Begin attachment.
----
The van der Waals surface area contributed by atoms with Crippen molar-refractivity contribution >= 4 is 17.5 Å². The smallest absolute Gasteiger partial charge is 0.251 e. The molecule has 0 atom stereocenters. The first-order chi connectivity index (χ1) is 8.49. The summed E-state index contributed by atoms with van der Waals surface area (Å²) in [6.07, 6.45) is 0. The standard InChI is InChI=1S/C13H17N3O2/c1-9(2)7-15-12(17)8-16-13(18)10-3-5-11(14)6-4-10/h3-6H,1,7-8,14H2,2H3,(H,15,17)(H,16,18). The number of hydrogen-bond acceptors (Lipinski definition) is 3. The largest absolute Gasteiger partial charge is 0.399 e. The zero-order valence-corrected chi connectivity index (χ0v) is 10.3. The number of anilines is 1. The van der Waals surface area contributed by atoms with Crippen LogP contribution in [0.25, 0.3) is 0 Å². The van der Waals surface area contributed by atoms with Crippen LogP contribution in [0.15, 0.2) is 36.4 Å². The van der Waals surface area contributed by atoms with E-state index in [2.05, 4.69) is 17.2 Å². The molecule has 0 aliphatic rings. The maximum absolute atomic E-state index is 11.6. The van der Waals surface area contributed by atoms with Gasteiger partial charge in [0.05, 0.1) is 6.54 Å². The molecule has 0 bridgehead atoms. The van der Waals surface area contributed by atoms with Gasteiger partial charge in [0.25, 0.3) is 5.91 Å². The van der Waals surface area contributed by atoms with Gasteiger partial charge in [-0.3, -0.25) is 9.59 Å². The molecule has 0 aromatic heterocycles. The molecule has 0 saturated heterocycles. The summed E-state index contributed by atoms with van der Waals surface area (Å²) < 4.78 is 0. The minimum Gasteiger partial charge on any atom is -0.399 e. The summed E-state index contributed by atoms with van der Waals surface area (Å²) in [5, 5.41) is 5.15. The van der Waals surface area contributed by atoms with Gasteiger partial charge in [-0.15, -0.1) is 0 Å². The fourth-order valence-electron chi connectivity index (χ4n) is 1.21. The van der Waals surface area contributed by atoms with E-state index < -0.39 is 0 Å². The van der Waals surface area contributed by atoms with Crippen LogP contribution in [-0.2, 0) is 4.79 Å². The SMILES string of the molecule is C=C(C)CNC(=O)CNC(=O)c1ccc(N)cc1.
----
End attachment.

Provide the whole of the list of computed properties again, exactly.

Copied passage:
The van der Waals surface area contributed by atoms with Crippen molar-refractivity contribution >= 4 is 17.5 Å². The smallest absolute Gasteiger partial charge is 0.251 e. The molecule has 0 atom stereocenters. The first-order chi connectivity index (χ1) is 8.49. The summed E-state index contributed by atoms with van der Waals surface area (Å²) in [6.07, 6.45) is 0. The standard InChI is InChI=1S/C13H17N3O2/c1-9(2)7-15-12(17)8-16-13(18)10-3-5-11(14)6-4-10/h3-6H,1,7-8,14H2,2H3,(H,15,17)(H,16,18). The number of hydrogen-bond acceptors (Lipinski definition) is 3. The largest absolute Gasteiger partial charge is 0.399 e. The zero-order valence-corrected chi connectivity index (χ0v) is 10.3. The number of anilines is 1. The van der Waals surface area contributed by atoms with Crippen LogP contribution in [0.25, 0.3) is 0 Å². The van der Waals surface area contributed by atoms with Crippen LogP contribution in [0.15, 0.2) is 36.4 Å². The van der Waals surface area contributed by atoms with E-state index in [2.05, 4.69) is 17.2 Å². The molecule has 0 aliphatic rings. The maximum absolute atomic E-state index is 11.6. The van der Waals surface area contributed by atoms with Gasteiger partial charge in [0.05, 0.1) is 6.54 Å². The molecule has 0 bridgehead atoms. The van der Waals surface area contributed by atoms with Gasteiger partial charge in [0.25, 0.3) is 5.91 Å². The van der Waals surface area contributed by atoms with Gasteiger partial charge in [-0.3, -0.25) is 9.59 Å². The molecule has 0 aromatic heterocycles. The molecule has 0 saturated heterocycles. The summed E-state index contributed by atoms with van der Waals surface area (Å²) < 4.78 is 0. The minimum Gasteiger partial charge on any atom is -0.399 e. The summed E-state index contributed by atoms with van der Waals surface area (Å²) in [5, 5.41) is 5.15. The van der Waals surface area contributed by atoms with Gasteiger partial charge in [-0.15, -0.1) is 0 Å². The fourth-order valence-electron chi connectivity index (χ4n) is 1.21. The van der Waals surface area contributed by atoms with E-state index < -0.39 is 0 Å². The van der Waals surface area contributed by atoms with Crippen LogP contribution in [-0.2, 0) is 4.79 Å². The SMILES string of the molecule is C=C(C)CNC(=O)CNC(=O)c1ccc(N)cc1.